Jair Bolsonaro, a far-right presidential candidate in Brazil, won nearly 47 percent of the vote in Sunday’s election, falling just short of an outright victory and setting up a runoff later this month with leftist Workers’ Party candidate Fernando Haddad, who won 29 percent of the vote.
A former Army captain and seven-term congressman, Bolsonaro looks well positioned to win the presidency on October 28 given the strength he showed in the first round and the history of Brazilian runoffs. In the more than 30 years since military rule ended in Brazil, every election that has gone to a second round was won by the leader of the first round.
Haddad, a former education minister, will attempt in the next few weeks to emerge from the shadow of former Brazilian president Luiz Inacio Lula da Silva. The 72-year-old leftist was leading in polls earlier this year but could not run for president after a conviction on corruption charges. Haddad’s second-place finish Sunday was in no small part due to Lula’s endorsement—“From now on, Haddad will be Lula for millions of Brazilians,” the former president wrote to his supporters — but he’s also fashioned himself as more of a moderate than Lula as he tries to build a coalition to defeat Bolsonaro.
Often compared to Donald Trump, Bolsonaro sold Brazilians on a message of law and order after a 2017 that saw a record 63,880 murders in the country. Bolsonaro himself was the victim of an attack last month, when he was stabbed at a rally. He’s promised to root out corruption and put people back to work in a nation where unemployment is more than 12 percent. Bolsonaro has also made guns a campaign issue, vowing to loosen restrictions in response to high crime rates. Some of his supporters showed their support for that stance by taking handguns into the voting booth and using them to cast their vote for Bolsonaro.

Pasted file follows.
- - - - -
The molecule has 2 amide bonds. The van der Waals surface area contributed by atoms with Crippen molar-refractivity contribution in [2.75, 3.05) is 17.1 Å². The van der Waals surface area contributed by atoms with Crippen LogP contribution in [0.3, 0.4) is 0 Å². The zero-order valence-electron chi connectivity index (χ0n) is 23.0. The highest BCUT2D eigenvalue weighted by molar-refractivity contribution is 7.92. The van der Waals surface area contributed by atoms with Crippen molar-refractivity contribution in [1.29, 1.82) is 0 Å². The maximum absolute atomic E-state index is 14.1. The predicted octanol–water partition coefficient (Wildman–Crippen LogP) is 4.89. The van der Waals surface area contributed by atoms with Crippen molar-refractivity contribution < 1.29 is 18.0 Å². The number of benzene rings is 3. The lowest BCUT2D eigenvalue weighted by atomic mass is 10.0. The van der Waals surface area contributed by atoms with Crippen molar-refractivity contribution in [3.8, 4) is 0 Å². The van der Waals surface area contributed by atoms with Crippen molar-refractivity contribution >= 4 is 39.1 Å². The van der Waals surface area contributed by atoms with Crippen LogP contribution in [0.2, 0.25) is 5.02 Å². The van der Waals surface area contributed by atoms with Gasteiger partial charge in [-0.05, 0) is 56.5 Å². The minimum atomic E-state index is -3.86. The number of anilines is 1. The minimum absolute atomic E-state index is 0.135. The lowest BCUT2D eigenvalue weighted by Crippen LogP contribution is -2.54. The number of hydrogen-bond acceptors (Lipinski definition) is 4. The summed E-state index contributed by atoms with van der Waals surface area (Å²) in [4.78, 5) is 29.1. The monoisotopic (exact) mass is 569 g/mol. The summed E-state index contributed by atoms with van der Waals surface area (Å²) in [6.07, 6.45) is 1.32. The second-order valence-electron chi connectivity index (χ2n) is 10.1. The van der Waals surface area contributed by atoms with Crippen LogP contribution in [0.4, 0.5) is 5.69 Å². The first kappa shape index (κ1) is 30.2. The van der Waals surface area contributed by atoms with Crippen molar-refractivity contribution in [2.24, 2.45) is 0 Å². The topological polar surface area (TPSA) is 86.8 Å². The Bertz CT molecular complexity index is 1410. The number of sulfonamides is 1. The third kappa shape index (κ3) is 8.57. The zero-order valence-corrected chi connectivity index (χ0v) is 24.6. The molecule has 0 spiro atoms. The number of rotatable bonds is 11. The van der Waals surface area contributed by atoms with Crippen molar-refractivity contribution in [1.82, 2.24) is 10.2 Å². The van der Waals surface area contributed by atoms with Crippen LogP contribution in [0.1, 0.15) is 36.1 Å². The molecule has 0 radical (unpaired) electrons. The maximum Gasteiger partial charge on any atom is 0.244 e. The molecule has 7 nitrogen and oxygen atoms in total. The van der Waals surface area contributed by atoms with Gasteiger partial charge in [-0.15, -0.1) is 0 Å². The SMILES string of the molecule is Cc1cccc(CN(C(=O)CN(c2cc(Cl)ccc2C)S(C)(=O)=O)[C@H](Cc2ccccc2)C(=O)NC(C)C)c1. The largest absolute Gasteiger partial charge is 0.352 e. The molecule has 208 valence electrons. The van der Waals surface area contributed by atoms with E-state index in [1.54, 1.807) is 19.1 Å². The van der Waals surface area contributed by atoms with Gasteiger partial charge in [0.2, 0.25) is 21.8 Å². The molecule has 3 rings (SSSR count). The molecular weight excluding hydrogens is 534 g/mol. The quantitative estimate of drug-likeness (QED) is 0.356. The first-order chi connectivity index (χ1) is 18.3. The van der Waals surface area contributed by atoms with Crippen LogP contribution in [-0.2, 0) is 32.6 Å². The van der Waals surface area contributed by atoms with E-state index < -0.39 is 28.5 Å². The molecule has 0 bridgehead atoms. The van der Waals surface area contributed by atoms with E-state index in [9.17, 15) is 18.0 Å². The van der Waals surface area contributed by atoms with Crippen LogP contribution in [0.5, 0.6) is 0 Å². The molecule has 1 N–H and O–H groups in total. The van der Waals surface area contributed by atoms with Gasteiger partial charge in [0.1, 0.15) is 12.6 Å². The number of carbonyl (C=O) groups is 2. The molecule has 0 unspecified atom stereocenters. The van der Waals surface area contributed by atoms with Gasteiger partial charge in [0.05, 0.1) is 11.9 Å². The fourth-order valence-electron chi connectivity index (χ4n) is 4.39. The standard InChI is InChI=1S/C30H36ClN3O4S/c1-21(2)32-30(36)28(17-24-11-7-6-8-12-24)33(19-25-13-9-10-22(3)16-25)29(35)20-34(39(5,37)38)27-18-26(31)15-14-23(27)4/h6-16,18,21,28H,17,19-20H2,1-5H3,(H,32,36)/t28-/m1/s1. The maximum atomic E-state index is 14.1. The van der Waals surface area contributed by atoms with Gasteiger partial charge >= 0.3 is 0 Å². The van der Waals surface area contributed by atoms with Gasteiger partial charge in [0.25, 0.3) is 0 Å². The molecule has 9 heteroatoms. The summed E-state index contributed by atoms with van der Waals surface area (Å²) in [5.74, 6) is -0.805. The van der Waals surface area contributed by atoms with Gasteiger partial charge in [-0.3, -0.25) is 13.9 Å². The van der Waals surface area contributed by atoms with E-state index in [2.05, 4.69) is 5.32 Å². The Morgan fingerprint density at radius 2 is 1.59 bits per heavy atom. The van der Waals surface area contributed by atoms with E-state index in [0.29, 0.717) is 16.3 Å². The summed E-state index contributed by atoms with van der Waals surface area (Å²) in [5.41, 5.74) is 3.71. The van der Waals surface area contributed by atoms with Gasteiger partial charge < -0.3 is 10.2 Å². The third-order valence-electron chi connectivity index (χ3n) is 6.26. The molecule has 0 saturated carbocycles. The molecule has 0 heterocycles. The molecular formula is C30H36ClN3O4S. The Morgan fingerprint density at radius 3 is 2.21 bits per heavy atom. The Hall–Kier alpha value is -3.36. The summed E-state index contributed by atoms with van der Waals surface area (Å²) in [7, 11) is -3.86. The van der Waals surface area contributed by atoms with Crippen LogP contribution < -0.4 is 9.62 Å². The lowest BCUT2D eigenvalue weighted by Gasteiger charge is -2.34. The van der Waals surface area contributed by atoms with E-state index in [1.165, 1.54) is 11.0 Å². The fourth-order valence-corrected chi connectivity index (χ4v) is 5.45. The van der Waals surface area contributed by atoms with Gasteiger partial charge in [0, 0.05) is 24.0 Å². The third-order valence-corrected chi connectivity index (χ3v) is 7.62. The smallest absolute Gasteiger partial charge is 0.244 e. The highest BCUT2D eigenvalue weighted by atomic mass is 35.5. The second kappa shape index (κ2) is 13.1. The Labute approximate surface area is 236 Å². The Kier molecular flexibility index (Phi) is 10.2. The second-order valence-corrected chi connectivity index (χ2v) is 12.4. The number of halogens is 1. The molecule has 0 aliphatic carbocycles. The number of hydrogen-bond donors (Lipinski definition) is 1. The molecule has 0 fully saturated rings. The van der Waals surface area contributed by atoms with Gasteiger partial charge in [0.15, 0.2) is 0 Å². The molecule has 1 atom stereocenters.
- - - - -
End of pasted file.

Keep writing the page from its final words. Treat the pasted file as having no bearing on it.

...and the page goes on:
Like Trump, Bolsonaro has won praise from supporters, and derision from opponents, for his unfiltered mouth. “A gay son is the result of a lack of beatings,” he once said. He told a female member of Congress that she was too ugly to rape. He’s called immigrants “scum.”
Bolsonaro supporters even talk about him like Trump’s supporters talk about the U.S. president. “Even if he is a little crazy, someone needs to bring change,” a 63-year-old woman told the Washington Post.
His detractors, who’ve taken to referring to him as “the thing” on social media, have showed up in the streets in recent weeks to declare #EleNão, or #NotHim. A rally on September 29 drew hundreds of thousands, most of them women. “This conservative wave, which has really always existed in Brazil, needs to come to an end. Feminism needs to become more prominent in our society. Women need to be seen and treated as complete and equal people,” a 37-year-old demonstrator told the L.A. Times.
Like Trump, Bolsonaro is adept with social media. He’s built his following with the help of WhatsApp and Facebook, which he took to Sunday night to question the election results and use language that might sound familiar: “Let’s make Brazil great! Let’s be proud of our homeland once again!”